Did you know…wedding invitations all started with a town crier? Before printing presses, a gentleman would walk through the streets announcing in a loud voice the wedding – traditionally, anyone within earshot became part of the celebration. Thankfully wedding invitations have changed a little!
With technology and different printing methods we are able to make and send beautiful mail to our carefully curated guest lists (not all those in earshot). Of all the invitations sent and received, one of the most gorgeous and recognizable is a letterpress invitation. Running a finger over the deep impression and cotton paper, you can literally feel each part of the printed design…but what goes into this letterpress invitation?
Letterpress has it’s own history too – starting about 600 years before the magazine Martha Stewart Weddings published an article featuring letterpress wedding invitations, which brought back interest in this outdated form of printing. A man named Johannes Gutenberg invented the first printing press with movable type. He started the era of mass communication, which forever changed society and spread the knowledge, science, and literacy. For the next 500 years, the printing press remained greatly unchanged until another type of printing came into play in the middle of the 1900’s. Offset printing, followed by digital printing, almost rendered letterpress obsolete. Letterpress’s recent revival has brought back this ancestor of printing back to us. In our print shop in Vermont, our letterpress’s presence is humbling – weighing in at 1 ton or 2,000 pounds – it’s amazing that its 96-year-old frame can produce something so beautiful and delicate. We often wonder where she’s been all these years, prior to getting her from an antique collector out of Rhode Island. Her legacy continues as we print beautiful invitations and stationery on her.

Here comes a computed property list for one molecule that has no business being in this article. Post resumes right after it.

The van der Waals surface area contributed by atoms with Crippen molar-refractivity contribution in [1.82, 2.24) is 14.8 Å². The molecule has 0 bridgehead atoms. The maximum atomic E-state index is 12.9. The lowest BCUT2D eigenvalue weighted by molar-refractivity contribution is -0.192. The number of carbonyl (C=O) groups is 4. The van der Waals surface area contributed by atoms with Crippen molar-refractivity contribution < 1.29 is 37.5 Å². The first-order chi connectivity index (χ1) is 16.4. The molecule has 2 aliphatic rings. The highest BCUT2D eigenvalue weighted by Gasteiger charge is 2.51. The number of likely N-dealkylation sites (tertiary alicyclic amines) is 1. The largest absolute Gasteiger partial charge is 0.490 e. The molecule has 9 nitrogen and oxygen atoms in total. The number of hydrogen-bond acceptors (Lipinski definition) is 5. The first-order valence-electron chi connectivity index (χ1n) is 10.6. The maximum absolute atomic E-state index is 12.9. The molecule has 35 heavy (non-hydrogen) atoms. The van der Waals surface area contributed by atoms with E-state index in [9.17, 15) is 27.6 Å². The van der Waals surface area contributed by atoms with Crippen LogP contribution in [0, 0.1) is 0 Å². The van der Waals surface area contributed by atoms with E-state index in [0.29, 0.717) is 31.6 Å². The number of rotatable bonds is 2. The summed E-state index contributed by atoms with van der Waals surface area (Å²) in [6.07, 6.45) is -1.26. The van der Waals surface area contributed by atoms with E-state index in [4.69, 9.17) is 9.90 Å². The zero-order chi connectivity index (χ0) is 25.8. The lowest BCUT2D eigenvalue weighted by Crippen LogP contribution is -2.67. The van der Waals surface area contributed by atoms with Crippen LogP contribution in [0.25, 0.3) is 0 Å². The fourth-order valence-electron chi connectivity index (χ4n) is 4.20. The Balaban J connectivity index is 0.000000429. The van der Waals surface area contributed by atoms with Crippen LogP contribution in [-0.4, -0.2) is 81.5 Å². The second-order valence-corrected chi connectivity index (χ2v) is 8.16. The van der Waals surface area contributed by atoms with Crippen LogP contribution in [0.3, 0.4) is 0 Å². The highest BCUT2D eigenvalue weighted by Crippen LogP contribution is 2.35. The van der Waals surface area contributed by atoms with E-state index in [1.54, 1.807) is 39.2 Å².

So what does go into the invitation and what makes it unique, besides the history? Technology allows us to use computer software to create stunning designs and then order a polymer plate (which looks a lot like a rubber stamp) of that design. The entire printing process generally takes a few weeks and is more involved than pressing a button. Once the couple gets in touch with us, we either design a custom invitation suite for them or they choose one from our design library. We then send them a PDF proof of the invitation suite, and after that’s approved we order the materials needed for your invitation. We order a polymer plate, cotton paper and envelopes to print on. From here the process gets very hands-on. We hand-mix the ink colors according to our Pantone Formula Guide, oil up the machine and set the design up on the press. After inking the press and rollers with one color, we test a few sheets to ensure the alignment, color and impression is all perfect. If everything looks great, we then print the invitation suite, hand feeding each sheet of paper at a time. If there is a second color, we clean the machine up and restart the process with the next color. A quantity of 100 simple 2-color invitations, reply cards and printed return addresses, can be about 700 runs through the press – which is all operated by foot pumping. When everything has been printed, we clean up the press and lastly, double-check all the pieces to ensure they are equally beautiful before shipping out the package to the lucky couple.